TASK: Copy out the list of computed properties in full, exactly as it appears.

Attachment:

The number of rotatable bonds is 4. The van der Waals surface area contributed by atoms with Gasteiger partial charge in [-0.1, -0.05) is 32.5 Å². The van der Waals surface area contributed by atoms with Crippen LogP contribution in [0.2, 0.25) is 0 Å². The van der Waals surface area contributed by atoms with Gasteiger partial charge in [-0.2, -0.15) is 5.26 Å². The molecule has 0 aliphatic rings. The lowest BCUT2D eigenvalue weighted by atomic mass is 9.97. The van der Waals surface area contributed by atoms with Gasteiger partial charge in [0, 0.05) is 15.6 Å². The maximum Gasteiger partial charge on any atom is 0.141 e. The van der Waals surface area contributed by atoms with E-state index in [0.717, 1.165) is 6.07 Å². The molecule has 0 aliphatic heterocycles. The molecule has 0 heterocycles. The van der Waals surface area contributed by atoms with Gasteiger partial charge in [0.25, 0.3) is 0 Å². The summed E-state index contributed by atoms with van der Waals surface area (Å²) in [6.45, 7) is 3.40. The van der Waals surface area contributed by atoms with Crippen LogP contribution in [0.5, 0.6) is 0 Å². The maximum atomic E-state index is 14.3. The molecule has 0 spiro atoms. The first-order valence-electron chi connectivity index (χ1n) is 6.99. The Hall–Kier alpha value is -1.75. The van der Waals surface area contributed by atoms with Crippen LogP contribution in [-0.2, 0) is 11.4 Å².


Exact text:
The number of rotatable bonds is 4. The van der Waals surface area contributed by atoms with Gasteiger partial charge in [-0.1, -0.05) is 32.5 Å². The van der Waals surface area contributed by atoms with Crippen LogP contribution in [0.2, 0.25) is 0 Å². The van der Waals surface area contributed by atoms with Gasteiger partial charge in [-0.2, -0.15) is 5.26 Å². The molecule has 0 aliphatic rings. The lowest BCUT2D eigenvalue weighted by atomic mass is 9.97. The van der Waals surface area contributed by atoms with Gasteiger partial charge in [0, 0.05) is 15.6 Å². The maximum Gasteiger partial charge on any atom is 0.141 e. The van der Waals surface area contributed by atoms with E-state index in [0.717, 1.165) is 6.07 Å². The molecule has 0 aliphatic heterocycles. The molecule has 0 heterocycles. The van der Waals surface area contributed by atoms with Gasteiger partial charge in [0.25, 0.3) is 0 Å². The summed E-state index contributed by atoms with van der Waals surface area (Å²) in [6.45, 7) is 3.40. The van der Waals surface area contributed by atoms with Crippen LogP contribution in [0.5, 0.6) is 0 Å². The maximum atomic E-state index is 14.3. The molecule has 0 spiro atoms. The first-order valence-electron chi connectivity index (χ1n) is 6.99. The Hall–Kier alpha value is -1.75. The van der Waals surface area contributed by atoms with Crippen LogP contribution in [-0.2, 0) is 11.4 Å².